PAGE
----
Slingshot



The king is hunting for men who don’t want to be found, ancient men who have been quiet all of these years, ancient men who are not quick to involve themselves in the games of kings.


He has never seen these men.


He only knows they are out there, and he doesn’t rule them. And so he wishes to find them and make them submit. He wishes to see them on bent knee kissing the signet ring, on bent knee with a gun to their head, he wishes to empty their pockets into his own hands not because he needs the money but because he wishes to see their faces when they realize there’s nothing they can do about it.


And so the king and his men push deep into the wilderness in search of the ancient men, free men who are not allowed to be free any longer, with guns drawn, deeper and deeper until they begin to go mad with fever, north is no longer north and the river is circling around us, the birds are swirling overhead and the trees are watching, my king, we already came this way, my king, the ground is shaking beneath our feet, this is not a land where men could survive, not here O King.


Each night when they set up camp, on the faraway hill they see a boy watching them, a boy who holds a slingshot and five smooth stones.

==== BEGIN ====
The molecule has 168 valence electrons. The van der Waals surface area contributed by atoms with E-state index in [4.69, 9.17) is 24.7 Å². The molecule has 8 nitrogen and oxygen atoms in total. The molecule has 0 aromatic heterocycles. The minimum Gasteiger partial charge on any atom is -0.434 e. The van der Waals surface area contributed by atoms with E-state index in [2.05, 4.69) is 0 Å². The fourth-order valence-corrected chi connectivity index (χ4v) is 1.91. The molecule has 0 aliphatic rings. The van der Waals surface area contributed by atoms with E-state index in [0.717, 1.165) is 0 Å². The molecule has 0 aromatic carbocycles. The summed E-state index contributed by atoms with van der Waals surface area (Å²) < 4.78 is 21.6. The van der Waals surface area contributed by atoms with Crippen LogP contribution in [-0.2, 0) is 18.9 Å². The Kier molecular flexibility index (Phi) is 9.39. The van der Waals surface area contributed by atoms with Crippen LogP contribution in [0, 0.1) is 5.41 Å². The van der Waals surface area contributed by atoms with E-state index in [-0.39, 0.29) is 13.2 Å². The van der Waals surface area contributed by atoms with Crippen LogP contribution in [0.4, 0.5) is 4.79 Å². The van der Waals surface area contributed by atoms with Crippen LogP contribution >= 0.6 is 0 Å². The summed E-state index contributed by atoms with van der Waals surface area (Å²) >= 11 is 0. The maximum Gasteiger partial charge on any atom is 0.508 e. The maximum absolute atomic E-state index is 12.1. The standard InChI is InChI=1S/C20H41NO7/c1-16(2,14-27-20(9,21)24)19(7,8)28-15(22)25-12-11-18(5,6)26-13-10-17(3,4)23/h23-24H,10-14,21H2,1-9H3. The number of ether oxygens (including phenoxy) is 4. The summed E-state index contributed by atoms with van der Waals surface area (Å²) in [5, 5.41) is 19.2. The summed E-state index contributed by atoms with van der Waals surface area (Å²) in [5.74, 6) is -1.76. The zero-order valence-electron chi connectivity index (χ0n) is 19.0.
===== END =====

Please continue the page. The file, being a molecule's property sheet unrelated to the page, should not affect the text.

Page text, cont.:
The king sends his men to confiscate the slingshot because all things belong to him, and the slingshot does not belong to him. But when the men arrive the boy is gone, and waiting for them are five loaves of bread and two fish – the warning that they cannot see, they do not have the eyes to see, and so they mock the meal as they stuff it into their faces and return to the camp to say he’s gone but when we catch him we will string him up like a dog.


And one day after many days of marching through wild places the boy appears in the clearing and stands before the king, the king who says give me your slingshot and take me to your father, if you want to live you will do as I say.


The boy loads a stone and the soldiers laugh, the boy swings it round and round and round and the king laughs, the boy lets it fly and the king dies. And then he is gone, vanished into the corridors of time, and all those who followed the king into the wilderness will spend the rest of their lives trying to find their way out. And every once in a while, just as they think they’re getting close to escaping this madness, this wild place, they will come upon the grave of the king.


Do you understand yet,

that some men

don’t want to be ruled by strangers

from faraway places?

Do you understand yet

that some men

are better left alone?